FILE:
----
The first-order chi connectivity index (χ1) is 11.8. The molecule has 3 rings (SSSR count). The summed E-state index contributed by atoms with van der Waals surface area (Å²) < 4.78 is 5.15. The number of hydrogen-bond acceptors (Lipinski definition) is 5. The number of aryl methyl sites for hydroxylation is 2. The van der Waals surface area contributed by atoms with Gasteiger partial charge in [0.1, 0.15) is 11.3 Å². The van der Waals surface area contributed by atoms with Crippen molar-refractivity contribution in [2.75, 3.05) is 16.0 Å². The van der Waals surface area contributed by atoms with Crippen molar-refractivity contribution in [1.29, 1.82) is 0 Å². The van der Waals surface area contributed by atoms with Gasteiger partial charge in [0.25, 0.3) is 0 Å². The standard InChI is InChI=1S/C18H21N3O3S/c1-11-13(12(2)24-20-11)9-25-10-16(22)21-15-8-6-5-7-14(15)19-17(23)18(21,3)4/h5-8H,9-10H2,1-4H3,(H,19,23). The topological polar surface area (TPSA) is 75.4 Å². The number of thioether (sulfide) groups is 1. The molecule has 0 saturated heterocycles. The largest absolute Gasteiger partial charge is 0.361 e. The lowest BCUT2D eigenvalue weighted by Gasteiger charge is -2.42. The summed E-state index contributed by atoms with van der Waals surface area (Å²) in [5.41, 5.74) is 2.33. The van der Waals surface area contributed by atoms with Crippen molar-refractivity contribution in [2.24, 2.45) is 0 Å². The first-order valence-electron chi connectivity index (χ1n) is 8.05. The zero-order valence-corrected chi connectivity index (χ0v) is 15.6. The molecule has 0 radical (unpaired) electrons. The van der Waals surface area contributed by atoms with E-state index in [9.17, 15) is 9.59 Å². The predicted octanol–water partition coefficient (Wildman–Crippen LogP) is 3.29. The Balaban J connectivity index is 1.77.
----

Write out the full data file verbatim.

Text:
The first-order chi connectivity index (χ1) is 11.8. The molecule has 3 rings (SSSR count). The summed E-state index contributed by atoms with van der Waals surface area (Å²) < 4.78 is 5.15. The number of hydrogen-bond acceptors (Lipinski definition) is 5. The number of aryl methyl sites for hydroxylation is 2. The van der Waals surface area contributed by atoms with Gasteiger partial charge in [0.1, 0.15) is 11.3 Å². The van der Waals surface area contributed by atoms with Crippen molar-refractivity contribution in [2.75, 3.05) is 16.0 Å². The van der Waals surface area contributed by atoms with Crippen molar-refractivity contribution in [1.29, 1.82) is 0 Å². The van der Waals surface area contributed by atoms with Gasteiger partial charge in [0.25, 0.3) is 0 Å². The standard InChI is InChI=1S/C18H21N3O3S/c1-11-13(12(2)24-20-11)9-25-10-16(22)21-15-8-6-5-7-14(15)19-17(23)18(21,3)4/h5-8H,9-10H2,1-4H3,(H,19,23). The topological polar surface area (TPSA) is 75.4 Å². The number of thioether (sulfide) groups is 1. The molecule has 0 saturated heterocycles. The largest absolute Gasteiger partial charge is 0.361 e. The lowest BCUT2D eigenvalue weighted by Gasteiger charge is -2.42. The summed E-state index contributed by atoms with van der Waals surface area (Å²) in [5.41, 5.74) is 2.33. The van der Waals surface area contributed by atoms with Crippen molar-refractivity contribution in [2.24, 2.45) is 0 Å². The first-order valence-electron chi connectivity index (χ1n) is 8.05. The zero-order valence-corrected chi connectivity index (χ0v) is 15.6. The molecule has 0 radical (unpaired) electrons. The van der Waals surface area contributed by atoms with E-state index in [9.17, 15) is 9.59 Å². The predicted octanol–water partition coefficient (Wildman–Crippen LogP) is 3.29. The Balaban J connectivity index is 1.77.